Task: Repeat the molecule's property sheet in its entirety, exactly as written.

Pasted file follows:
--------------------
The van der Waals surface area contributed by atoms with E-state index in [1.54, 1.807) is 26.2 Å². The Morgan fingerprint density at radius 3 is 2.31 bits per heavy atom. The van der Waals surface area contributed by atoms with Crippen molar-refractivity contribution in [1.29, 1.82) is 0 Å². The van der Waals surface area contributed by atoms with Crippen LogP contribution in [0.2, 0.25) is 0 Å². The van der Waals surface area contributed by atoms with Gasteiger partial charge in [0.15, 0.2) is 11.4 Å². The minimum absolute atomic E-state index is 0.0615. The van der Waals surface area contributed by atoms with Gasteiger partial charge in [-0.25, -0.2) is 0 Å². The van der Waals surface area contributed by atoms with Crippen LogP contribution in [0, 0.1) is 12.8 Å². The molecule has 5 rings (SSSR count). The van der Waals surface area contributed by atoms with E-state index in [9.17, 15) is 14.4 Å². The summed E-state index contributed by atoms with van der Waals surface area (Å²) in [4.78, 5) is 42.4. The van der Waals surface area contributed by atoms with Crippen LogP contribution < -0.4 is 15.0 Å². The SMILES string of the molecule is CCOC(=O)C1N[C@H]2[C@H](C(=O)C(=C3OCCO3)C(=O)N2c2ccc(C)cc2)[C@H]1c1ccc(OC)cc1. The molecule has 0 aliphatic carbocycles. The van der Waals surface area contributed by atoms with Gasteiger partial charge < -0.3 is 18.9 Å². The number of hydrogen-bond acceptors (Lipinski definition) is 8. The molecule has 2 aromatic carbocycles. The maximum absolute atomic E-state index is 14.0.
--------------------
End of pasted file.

The van der Waals surface area contributed by atoms with E-state index in [1.54, 1.807) is 26.2 Å². The Morgan fingerprint density at radius 3 is 2.31 bits per heavy atom. The van der Waals surface area contributed by atoms with Crippen molar-refractivity contribution in [1.29, 1.82) is 0 Å². The van der Waals surface area contributed by atoms with Crippen LogP contribution in [0.2, 0.25) is 0 Å². The van der Waals surface area contributed by atoms with Gasteiger partial charge in [0.15, 0.2) is 11.4 Å². The minimum absolute atomic E-state index is 0.0615. The van der Waals surface area contributed by atoms with Gasteiger partial charge in [-0.25, -0.2) is 0 Å². The van der Waals surface area contributed by atoms with Crippen LogP contribution in [0, 0.1) is 12.8 Å². The molecule has 5 rings (SSSR count). The van der Waals surface area contributed by atoms with E-state index in [9.17, 15) is 14.4 Å². The summed E-state index contributed by atoms with van der Waals surface area (Å²) in [4.78, 5) is 42.4. The van der Waals surface area contributed by atoms with Crippen LogP contribution < -0.4 is 15.0 Å². The SMILES string of the molecule is CCOC(=O)C1N[C@H]2[C@H](C(=O)C(=C3OCCO3)C(=O)N2c2ccc(C)cc2)[C@H]1c1ccc(OC)cc1. The molecule has 0 aliphatic carbocycles. The van der Waals surface area contributed by atoms with Gasteiger partial charge < -0.3 is 18.9 Å². The number of hydrogen-bond acceptors (Lipinski definition) is 8. The molecule has 2 aromatic carbocycles. The maximum absolute atomic E-state index is 14.0.